What is the Hard Boiled Egg Diet?

First off, we have to understand what it means to be on a Hard Boiled Egg Diet. For some people, they substitute carbohydrates with hard boiled eggs.

Hard Boiled Egg Diet

First off, we have to understand what it means to be on a Hard Boiled Egg Diet. For some people, they substitute carbohydrates with hard boiled eggs. Why? For some, it’s because of a medical condition like diabetes. And in order to make them feel “full”, having a hard boiled egg can compensate for that. For those trying to go ketogenic, eggs are a huge part of that because of the protein it can provide.

Hard boiled eggs are low on carbohydrates, bad cholesterol and have a lot of proteins and healthy fats. It also is packed with vitamins and minerals. Most particularly, eggs are also filled with zinc which works in improving cellular growth and the immune system.

What is the Hard Boiled Egg Diet?

Being on a hard boiled egg diet means substituting a lot of your food with eggs. However, there are still other form of proteins that were allowed such as fish, chicken, and turkey. There are also some fruits a person can eat such as grapefruit, broccoli, asparagus, mushrooms, spinach, and zucchini. And the common denominator? These don’t have as much sugar as other kinds of fruits and have a lot of protein themselves.

Some sample of low carb diets with hard boiled eggs include:

Breakfast

  • 2 boiled eggs and a grapefruit
  • 2-egg omelet with spinach and mushrooms

Lunch

  • ½ roasted chicken breast with broccoli

Dinner

  • A salad and 1 serving of fish

Is it a good idea to go on this diet?

If you transition into a diet properly then, yes, it should be good. However, like any other diet, you shouldn’t shock your body. Depending also on human composition, your requirements may differ. At the same time, it also depends on the human work schedule. If you’re constantly doing heavy physical work then, this diet may not be the one for you. Yes, the protein can serve as a form of energy but it doesn’t burn as fast as carbohydrates.

However, if you’re doing a desk job then, you can easily tailor the diet to your fitting. It’ll also be easier to reduce the carbohydrates due to the lack of movement related to the job.

Another issue with this diet is the supposed cholesterol. However, eggs are supposedly made of good cholesterol and that the trans fat and the bad fat which reduces the risk of heart disease.

Same times, these serve as a good snack. If you have the case of the munchies, eating a boiled egg will help curb that. You can also do a variety of things with boiled eggs such as make devilled eggs, eat it with some chicken soup, or even eat plain with a sprinkle of salt. They’re also easy to make. Boil them in a pot of water for a good 7 minutes before putting them in ice water. After leaving them in ice water, you can pull them out and start peeling them to be eaten.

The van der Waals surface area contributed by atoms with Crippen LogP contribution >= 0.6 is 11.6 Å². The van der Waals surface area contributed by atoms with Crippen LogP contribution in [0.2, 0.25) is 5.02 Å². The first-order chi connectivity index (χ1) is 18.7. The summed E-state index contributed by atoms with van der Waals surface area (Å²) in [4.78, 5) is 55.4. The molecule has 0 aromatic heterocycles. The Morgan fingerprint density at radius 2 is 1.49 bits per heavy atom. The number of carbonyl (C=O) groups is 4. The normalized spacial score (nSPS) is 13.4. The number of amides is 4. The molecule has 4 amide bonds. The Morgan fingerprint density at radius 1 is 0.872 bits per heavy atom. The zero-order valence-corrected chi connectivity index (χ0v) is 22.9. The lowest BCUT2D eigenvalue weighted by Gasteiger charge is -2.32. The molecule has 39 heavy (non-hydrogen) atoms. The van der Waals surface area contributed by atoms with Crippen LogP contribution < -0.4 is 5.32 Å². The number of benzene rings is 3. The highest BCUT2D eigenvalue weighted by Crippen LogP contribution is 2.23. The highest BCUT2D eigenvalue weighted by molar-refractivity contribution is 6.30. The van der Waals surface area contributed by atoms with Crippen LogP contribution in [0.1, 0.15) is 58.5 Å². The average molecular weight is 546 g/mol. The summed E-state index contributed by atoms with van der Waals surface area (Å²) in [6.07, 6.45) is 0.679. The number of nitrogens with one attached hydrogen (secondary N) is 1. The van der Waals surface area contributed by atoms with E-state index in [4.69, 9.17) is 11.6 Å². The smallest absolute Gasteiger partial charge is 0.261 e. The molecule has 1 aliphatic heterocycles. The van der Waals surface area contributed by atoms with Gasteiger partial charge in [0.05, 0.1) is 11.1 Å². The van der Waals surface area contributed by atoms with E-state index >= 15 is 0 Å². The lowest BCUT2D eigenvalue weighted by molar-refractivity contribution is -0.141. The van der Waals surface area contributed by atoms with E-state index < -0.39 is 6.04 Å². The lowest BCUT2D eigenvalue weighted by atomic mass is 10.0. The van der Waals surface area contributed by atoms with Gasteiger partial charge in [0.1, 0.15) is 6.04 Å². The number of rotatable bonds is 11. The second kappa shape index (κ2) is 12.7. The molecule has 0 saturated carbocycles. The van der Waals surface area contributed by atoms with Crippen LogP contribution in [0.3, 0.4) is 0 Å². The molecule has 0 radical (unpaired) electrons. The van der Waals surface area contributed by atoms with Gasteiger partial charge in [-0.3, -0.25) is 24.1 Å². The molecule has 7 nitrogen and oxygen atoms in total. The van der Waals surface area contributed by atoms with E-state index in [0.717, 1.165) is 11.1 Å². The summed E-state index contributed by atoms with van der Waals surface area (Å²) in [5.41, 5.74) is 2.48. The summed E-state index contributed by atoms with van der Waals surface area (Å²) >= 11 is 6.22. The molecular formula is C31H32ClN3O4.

Unfortunately, they don’t have a very long shelf life once boiled. You’ll have to eat the boiled eggs within a week of boiling them so they don’t go bad.

Can you lose weight with this diet?

Yes, you can. By eating more eggs and reducing the bread, potatoes, and rice, you’re removing the one thing that stores in your body: sugar. The sugar is what is stored in your body and turned into fat. And when it turns into fat, it becomes harder to burn. Fat is then deposited into the adipose tissue which is harder to burn and convert into energy. And when you get older, your metabolism slows down and it’ll be harder to burn the fat.

However again, take note. The effectiveness of a diet also depends on several things such as body composition, work schedule, and current health state. If you’re allergic to eggs, all the more you shouldn’t be going on this diet. And if your work schedule is too heavy, restricting your calorie intake may make it hard for you to cope with your intense schedule.

Sources:

Gray, J., & Griffin, B. (2009). Eggs and dietary cholesterol–dispelling the myth. Nutrition Bulletin, 34(1), 66-70.

Song, W. O., & Kerver, J. M. (2000). Nutritional contribution of eggs to American diets. Journal of the American College of Nutrition, 19(sup5), 556S-562S.

Ruxton, C. H. S., Derbyshire, E., & Gibson, S. (2010). The nutritional properties and health benefits of eggs. Nutrition & Food Science, 40(3), 263-279.

Mutungi, G., Ratliff, J., Puglisi, M., Torres-Gonzalez, M., Vaishnav, U., Leite, J. O., … & Fernandez, M. L. (2008). Dietary cholesterol from eggs increases plasma HDL cholesterol in overweight men consuming a carbohydrate-restricted diet. The Journal of nutrition, 138(2), 272-276.

Layman, D. K., & Rodriguez, N. R. (2009). Egg protein as a source of power, strength, and energy. Nutrition Today, 44(1), 43-48.

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